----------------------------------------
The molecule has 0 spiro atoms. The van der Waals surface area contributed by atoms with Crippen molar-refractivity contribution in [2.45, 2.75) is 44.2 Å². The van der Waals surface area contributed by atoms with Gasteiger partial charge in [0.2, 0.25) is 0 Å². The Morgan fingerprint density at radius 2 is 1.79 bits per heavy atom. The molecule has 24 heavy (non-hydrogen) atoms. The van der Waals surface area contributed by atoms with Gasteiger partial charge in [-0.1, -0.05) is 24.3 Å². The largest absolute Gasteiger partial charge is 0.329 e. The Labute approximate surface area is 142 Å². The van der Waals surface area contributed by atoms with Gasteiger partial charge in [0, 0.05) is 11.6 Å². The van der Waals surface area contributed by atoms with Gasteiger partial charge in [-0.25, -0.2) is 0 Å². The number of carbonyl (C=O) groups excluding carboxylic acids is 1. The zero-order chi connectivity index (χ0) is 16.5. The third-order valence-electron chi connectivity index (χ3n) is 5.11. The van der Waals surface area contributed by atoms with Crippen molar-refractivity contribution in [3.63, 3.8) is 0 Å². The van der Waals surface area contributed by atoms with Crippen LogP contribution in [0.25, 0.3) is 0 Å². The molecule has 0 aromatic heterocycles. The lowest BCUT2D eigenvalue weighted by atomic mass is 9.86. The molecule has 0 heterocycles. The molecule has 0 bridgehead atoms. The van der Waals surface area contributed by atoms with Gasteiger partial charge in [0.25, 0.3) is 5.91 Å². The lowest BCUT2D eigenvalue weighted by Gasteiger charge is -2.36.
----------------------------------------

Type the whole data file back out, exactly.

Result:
The molecule has 0 spiro atoms. The van der Waals surface area contributed by atoms with Crippen molar-refractivity contribution in [2.45, 2.75) is 44.2 Å². The van der Waals surface area contributed by atoms with Gasteiger partial charge in [0.2, 0.25) is 0 Å². The Morgan fingerprint density at radius 2 is 1.79 bits per heavy atom. The molecule has 24 heavy (non-hydrogen) atoms. The van der Waals surface area contributed by atoms with Gasteiger partial charge in [-0.1, -0.05) is 24.3 Å². The largest absolute Gasteiger partial charge is 0.329 e. The Labute approximate surface area is 142 Å². The van der Waals surface area contributed by atoms with Gasteiger partial charge in [0, 0.05) is 11.6 Å². The van der Waals surface area contributed by atoms with Gasteiger partial charge in [-0.25, -0.2) is 0 Å². The number of carbonyl (C=O) groups excluding carboxylic acids is 1. The zero-order chi connectivity index (χ0) is 16.5. The third-order valence-electron chi connectivity index (χ3n) is 5.11. The van der Waals surface area contributed by atoms with Crippen molar-refractivity contribution in [3.63, 3.8) is 0 Å². The van der Waals surface area contributed by atoms with Crippen LogP contribution in [0.25, 0.3) is 0 Å². The molecule has 0 aromatic heterocycles. The lowest BCUT2D eigenvalue weighted by atomic mass is 9.86. The molecule has 0 heterocycles. The molecule has 0 bridgehead atoms. The van der Waals surface area contributed by atoms with Gasteiger partial charge in [0.25, 0.3) is 5.91 Å². The lowest BCUT2D eigenvalue weighted by Gasteiger charge is -2.36.